August 13, 2012

Lobster processing: Young Mainer to open seafood plant

Kyle Murdock, who grew up on Monhegan Island, aims to have the Sea Hag Seafood plant running by Monday.

By Jessica Hall jhall@pressherald.com
Staff Writer

TENANTS HARBOR - At a time when most Maine lobster is processed in Canada, a young entrepreneur wants to turn the tide of the industry back toward the state with a new processing plant here.

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Kyle Murdock, president and CEO of Sea Hag Seafood, left, and Ryan Jackson of Rockport Mechanical Inc. walk back to the processing plant after discussing the repairs needed to the pump house on Long Cove in Tenants Harbor on Monday. The pump house provides seawater for the plant to process lobster.

Photos by Tim Greenway/Staff Photographer

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Kyle Murdock stands in front of lobster crates at the new plant.

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Kyle Murdock, 23, who grew up on Monhegan Island, plans to have the Sea Hag Seafood plant running by Monday in the former home of Great Eastern Mussel Farms.

At first, Sea Hag Seafood will process as much as 20,000 pounds of lobster a day. The plant has the capacity to process 40,000 pounds per day -- 4.8 million pounds in a five-month season.

In comparison, Linda Bean's Maine Lobster in Rockland, the state's third-largest processor, handles roughly 4 million to 6 million pounds a year.

Despite his youth, Murdock is all business. He knows, down to the penny, what he can pay for lobster to keep the plant profitable, and knows that his profit margin depends on the one-quarter to one-half gram of lobster meat on the end of the tail.

"Mishandling the product in the slightest can eliminate profits," he said. "This business is all about the margins."

With his father, brother and uncles all working as lobstermen, Murdock grew up in the industry and worked as a sternman.

So starting a lobster processing plant -- and ditching his studies of physics and differential mathematics at Worcester Polytechnic Institute -- felt like the right thing to do for the industry and Maine.

"Maine has a processing problem," Murdock said. "I realized how much help the industry needed."

Sea Hag, which uses the name of Murdock's father's boat and a restaurant that his parents once owned, is on seven acres of waterfront on Long Cove in Tenants Harbor.

Murdock said he paid $455,000 for the property and spent another $350,000 renovating the long-vacant facility and installing equipment.

He assembled financing from private investors, a bank loan and Community Development Block Grant funds, got a grant from Efficiency Maine to install energy-efficient equipment, and got tax credits through the state's Seed Capital Tax Credit program.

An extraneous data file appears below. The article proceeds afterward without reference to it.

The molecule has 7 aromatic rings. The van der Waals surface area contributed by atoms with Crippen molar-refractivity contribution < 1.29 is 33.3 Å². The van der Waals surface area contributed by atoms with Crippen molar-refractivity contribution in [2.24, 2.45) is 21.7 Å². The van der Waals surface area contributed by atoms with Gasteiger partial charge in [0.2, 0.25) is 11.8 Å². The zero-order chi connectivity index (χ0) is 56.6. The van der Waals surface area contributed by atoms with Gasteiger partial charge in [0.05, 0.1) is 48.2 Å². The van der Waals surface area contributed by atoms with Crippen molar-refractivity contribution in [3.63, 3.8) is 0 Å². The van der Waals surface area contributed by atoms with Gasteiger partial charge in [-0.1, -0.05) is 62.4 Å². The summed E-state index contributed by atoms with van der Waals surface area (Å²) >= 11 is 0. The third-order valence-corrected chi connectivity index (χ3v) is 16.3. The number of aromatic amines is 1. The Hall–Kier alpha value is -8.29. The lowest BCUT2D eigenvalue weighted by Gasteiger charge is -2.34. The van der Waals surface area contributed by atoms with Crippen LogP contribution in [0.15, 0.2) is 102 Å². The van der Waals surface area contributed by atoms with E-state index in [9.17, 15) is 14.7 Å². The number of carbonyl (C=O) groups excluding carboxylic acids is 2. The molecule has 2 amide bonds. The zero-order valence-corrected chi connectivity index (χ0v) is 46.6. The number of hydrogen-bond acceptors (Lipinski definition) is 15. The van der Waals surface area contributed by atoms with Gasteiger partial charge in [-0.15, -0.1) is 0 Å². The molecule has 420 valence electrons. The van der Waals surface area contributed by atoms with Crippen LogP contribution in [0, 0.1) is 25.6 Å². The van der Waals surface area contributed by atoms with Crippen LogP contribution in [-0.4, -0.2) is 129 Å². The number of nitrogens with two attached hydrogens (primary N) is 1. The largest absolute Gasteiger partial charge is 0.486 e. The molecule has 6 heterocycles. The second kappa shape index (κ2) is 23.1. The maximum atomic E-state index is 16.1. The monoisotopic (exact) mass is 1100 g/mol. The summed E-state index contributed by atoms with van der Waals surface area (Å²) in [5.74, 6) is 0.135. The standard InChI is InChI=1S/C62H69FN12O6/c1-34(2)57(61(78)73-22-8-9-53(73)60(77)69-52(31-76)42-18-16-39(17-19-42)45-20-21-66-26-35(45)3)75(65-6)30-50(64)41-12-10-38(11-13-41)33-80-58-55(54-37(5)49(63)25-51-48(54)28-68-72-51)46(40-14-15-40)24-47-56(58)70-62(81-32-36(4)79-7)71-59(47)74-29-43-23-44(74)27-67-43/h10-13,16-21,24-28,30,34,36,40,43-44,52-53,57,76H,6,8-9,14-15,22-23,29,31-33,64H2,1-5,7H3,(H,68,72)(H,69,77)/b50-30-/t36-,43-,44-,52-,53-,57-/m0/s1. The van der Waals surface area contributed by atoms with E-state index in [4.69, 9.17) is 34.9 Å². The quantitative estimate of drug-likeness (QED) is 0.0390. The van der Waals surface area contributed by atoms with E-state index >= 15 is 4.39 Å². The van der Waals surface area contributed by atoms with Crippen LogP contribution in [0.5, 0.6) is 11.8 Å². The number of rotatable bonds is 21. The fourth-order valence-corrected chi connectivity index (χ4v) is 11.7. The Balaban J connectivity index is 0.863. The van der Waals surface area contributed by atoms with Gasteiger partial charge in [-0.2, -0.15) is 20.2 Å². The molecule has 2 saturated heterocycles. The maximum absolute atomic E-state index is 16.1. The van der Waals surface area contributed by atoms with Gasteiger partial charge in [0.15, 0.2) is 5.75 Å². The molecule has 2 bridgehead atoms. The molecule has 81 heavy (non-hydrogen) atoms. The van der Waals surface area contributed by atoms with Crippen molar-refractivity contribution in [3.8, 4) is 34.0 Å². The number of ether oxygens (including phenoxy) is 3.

Sea Hag Seafood is due to open in the wake of a battle over prices that Canadian processing plants pay for lobster, and as lobstermen get nearly historic low prices for their catch.

Earlier this month, angry Canadian fishermen blocked trucks carrying Maine lobsters to Canadian processing plants, saying the price was too low. The protests shut down several lobster processors for days, until the processors won a 10-day injunction against the protesters.

Late last week, the Maritime Fishermen's Union, which represents New Brunswick's lobstermen, reached a deal to ensure that Canadian lobstermen will receive $3.50 per pound for lobster from New Brunswick's processors.

"Canada always has a lot of drama. The lobstermen always strike before the season starts," Murdock said. "It's a publicity stunt."

Seventy-five percent of the lobster catch in the United States and Canada gets processed, rather than sold live, and Canada controls more than 90 percent of the processing market, according to the Lobster Institute at the University of Maine.

Murdock wants to ease Maine's dependence on Canada by adding capacity in the state. "The buying stations and fishermen are desperate for a place to sell," he said.

He says Sea Hag Seafood can compete against Canada's 32 processing plants, which receive government subsidies, because the Maine lobster season is longer and he will have lower trucking costs because he's closer to the Maine catch.

If the plant gets started next week as scheduled, Sea Hag Seafood will break even this year, "and maybe turn some form of profit," Murdock said.

Sea Hag Seafood will rank behind Maine's three largest processing plants: Cozy Harbor Seafood in Portland, Shucks Maine Lobster in Richmond, and Maine Lobster in Rockland.

(Continued on page 2)

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Additional Photos

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Kyle Murdock, president and CEO of Sea Hag Seafood, walks to the pump house on Long Cove in Tenants Harbor on Monday. Behind Murdock is the Sea Hag Seafood processing plant.

Tim Greenway/Staff Photographer

  


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